Thinking of ditching traditional vows in favour of something more personal? Here’s our handy guide on how to write your own wedding vows…
Check with your officiant first
You legally may not be able to include your own vows, or it may be required that you perform traditional ones before your personal vows. In a civil ceremony, you’re legally not allowed to make religious references, which means leaving out any mention of God. Check with you registrar, and they will let you know how much you’re allowed to change or add.
Discuss length, tone and style with your fiance
You want to avoid huge clashes in tone and style when it comes to your vows – it can be jarring to hear a short, tongue-in-cheek poem after you’ve just read out a 10-minute heartfelt block of prose! A good time to aim for is 1-2 minutes per person (which is longer than it sounds), and you should discuss with your other half whether you’re aiming for serious or light-hearted when it comes to the tone.
Once you’ve decided to write your own wedding vows, don’t leave it until the last minute to do them! You don’t need that kind of pressure, trust us! You’ll need time to re-read and re-write what you’ve written to get them perfect, so start a couple of months before the big day. Why not keep a notebook with you and make notes when romantic or meaningful thoughts come to you?
Make it personal…
Your vows should be about your relationship, so don’t shy away from making them personal to you. You could mention why you decided to get married, how you have supported each other through hard times, what you admire about them, and what you hope to achieve together. Don’t be scared to include jokes about the two of you, or challenges that you need to overcome to strengthen your relationships.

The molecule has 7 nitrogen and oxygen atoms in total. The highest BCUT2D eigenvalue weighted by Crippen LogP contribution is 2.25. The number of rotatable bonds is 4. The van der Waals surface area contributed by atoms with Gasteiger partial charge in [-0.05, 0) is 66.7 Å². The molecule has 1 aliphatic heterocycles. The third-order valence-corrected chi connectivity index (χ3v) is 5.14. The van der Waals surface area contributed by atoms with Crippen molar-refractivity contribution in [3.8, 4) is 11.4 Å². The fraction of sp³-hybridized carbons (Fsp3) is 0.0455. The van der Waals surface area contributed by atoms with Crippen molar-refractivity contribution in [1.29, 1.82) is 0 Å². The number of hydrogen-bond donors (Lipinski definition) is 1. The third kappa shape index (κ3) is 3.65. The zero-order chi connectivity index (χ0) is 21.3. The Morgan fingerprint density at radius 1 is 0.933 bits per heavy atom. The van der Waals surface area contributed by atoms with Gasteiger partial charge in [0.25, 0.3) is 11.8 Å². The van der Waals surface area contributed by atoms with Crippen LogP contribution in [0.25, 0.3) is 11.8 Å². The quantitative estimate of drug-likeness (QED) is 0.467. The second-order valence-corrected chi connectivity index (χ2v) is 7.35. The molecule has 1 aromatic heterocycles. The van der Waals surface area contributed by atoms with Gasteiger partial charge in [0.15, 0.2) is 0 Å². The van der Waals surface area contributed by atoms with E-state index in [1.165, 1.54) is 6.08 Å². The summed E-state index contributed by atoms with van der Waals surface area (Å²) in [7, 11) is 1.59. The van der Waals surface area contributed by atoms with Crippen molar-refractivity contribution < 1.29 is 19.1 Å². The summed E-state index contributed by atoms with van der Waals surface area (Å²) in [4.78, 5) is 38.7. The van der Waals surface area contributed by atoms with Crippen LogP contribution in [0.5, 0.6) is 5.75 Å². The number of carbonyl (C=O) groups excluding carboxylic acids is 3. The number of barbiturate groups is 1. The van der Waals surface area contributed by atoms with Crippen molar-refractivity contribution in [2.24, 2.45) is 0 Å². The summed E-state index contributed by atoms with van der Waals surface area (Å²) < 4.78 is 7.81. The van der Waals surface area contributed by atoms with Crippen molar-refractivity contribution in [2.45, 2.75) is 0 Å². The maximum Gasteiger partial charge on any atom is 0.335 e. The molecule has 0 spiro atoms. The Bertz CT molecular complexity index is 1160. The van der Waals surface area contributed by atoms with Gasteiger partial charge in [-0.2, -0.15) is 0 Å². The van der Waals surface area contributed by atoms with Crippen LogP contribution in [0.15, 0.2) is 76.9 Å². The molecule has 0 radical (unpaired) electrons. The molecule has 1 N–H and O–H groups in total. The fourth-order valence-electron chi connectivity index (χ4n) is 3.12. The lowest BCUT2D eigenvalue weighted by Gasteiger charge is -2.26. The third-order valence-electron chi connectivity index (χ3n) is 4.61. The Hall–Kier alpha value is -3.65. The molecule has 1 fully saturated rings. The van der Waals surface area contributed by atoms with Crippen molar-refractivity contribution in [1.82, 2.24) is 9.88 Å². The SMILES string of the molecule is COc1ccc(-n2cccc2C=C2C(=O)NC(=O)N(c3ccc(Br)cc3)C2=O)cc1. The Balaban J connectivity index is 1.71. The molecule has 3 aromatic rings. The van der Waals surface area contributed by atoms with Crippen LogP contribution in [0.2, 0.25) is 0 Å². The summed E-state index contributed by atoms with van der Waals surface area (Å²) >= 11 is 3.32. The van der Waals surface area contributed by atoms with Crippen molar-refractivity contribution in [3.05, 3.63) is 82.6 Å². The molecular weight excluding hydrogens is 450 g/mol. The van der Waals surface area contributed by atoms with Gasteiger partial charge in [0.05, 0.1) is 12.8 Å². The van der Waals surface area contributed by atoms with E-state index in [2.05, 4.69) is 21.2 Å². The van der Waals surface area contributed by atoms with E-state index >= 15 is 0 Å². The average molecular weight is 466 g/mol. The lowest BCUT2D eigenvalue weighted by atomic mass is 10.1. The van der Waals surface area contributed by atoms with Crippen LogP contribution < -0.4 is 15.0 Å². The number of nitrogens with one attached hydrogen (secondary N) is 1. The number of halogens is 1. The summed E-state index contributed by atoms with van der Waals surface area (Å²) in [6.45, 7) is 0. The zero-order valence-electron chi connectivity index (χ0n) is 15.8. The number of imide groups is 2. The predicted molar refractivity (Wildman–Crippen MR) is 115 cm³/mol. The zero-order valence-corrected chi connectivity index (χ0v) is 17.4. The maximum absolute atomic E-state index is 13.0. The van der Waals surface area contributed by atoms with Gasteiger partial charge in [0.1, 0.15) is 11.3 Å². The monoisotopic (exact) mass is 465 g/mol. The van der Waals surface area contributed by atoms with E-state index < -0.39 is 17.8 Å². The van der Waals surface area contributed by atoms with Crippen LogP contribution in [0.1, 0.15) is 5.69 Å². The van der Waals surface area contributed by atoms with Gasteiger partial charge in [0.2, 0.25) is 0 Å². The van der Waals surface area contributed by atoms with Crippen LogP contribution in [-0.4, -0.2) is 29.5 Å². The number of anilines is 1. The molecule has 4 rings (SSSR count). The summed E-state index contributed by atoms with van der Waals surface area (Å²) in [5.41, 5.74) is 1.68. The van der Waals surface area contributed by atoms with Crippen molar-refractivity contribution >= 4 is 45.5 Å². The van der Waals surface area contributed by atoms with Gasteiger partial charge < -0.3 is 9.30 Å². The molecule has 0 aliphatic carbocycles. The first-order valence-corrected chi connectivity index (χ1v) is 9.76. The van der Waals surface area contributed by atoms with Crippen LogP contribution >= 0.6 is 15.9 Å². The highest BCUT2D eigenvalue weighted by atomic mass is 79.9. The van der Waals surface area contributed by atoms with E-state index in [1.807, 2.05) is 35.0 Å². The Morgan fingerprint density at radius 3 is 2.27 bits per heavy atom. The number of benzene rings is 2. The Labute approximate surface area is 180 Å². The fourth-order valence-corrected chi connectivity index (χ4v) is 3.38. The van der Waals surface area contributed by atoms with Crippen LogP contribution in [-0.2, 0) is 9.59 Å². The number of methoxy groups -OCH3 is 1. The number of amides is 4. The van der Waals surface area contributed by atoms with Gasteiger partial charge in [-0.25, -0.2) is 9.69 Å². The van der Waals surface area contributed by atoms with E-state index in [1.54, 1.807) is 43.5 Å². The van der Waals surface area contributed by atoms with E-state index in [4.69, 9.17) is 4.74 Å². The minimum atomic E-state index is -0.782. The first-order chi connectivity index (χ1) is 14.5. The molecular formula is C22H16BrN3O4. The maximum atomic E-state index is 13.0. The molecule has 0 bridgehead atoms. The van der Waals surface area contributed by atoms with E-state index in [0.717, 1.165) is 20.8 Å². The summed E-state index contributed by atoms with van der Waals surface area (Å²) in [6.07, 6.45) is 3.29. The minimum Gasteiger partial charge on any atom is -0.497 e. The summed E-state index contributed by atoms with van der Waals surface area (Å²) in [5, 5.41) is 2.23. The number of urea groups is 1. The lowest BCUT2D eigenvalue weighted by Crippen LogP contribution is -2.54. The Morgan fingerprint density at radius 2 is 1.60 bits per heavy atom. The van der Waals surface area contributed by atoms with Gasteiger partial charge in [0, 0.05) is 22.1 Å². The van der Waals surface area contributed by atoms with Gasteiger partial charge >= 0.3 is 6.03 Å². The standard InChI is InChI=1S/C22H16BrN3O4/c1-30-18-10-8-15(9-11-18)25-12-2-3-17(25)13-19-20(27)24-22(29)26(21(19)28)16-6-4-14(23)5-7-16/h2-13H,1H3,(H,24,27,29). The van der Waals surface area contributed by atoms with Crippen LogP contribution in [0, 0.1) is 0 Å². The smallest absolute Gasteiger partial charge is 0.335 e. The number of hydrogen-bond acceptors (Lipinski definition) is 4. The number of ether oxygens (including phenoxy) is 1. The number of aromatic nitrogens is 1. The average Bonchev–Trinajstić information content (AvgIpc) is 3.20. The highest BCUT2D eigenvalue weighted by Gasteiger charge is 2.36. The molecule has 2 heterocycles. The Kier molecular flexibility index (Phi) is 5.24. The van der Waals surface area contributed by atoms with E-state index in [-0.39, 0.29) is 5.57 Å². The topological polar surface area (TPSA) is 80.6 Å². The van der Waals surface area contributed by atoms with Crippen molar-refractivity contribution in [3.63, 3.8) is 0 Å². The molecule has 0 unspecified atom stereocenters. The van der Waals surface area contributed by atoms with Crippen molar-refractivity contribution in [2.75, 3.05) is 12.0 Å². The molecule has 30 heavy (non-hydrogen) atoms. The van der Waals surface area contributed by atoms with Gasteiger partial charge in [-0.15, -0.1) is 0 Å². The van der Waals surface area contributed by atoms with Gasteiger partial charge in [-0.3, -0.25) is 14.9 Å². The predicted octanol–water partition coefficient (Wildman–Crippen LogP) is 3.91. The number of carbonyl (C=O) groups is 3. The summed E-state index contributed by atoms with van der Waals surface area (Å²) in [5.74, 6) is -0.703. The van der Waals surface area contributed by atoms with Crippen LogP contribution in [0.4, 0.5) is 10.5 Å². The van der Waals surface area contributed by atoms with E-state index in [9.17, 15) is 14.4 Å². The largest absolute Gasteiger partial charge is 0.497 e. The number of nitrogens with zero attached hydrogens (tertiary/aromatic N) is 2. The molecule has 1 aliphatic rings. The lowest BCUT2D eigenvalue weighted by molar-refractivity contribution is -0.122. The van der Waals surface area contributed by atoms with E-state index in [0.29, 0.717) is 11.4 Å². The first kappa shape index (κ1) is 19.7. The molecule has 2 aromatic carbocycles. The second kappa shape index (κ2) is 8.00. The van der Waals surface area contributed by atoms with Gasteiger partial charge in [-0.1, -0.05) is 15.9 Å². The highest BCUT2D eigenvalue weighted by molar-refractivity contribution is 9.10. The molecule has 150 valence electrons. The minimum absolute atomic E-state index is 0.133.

…but not TOO personal!
Remember that although your vows are about the two of you, you’re still reading them out in front of a congregation! Avoid any mention of your sex life (seriously, your grandparents are going to be there!), or so many in-jokes, nicknames and code words that it stops meaning anything to anyone else listening. If you’re concerned about the cringe factor, run through your vows with your mum or best friend and get their feedback.
Wedding vows are about making promises to one another, so this should be an important part of your personalised wedding ceremony. They can be broad and heartfelt, such as ‘I promise to love and care for you every day of our lives,’ ‘I promise to always make our family’s love and happiness my priority,’ or ‘I promise to be loyal and faithful to you always.’ Alternately, you can include personalised, light-hearted promises that are unique to the two of you, such as ‘I promised to comfort you when Spurs lose, and to celebrate with you when they win,’ ‘I promise to create a life for us of unexpected and strange adventures,’ or ‘I promise to always be your partner in crime, and to never watch ahead on Netflix when you are away.’
Finish with a vow
Finish these promises with a solemn vow, which will round everything off nicely. Examples you could use include, ‘This is my sacred vow to you, my equal in all things,’ or ‘Let us be partners, friends and lovers, today and all of the days that follow.’ If you’re really stuck, then you can’t go wrong with a classic, ‘I love you.’
Practice, practice, practice
Once you have your wedding vows written out, you need to practice reading them aloud! Reading your vows out loud will help you to smooth out any weird clashes or run-on sentences, and will warm you up for the ceremony on the big day. Remember to read slowly and steadily, and to raise your voice so that the congregation can hear your words.
Want more wedding planning advice? Check out our Planning section!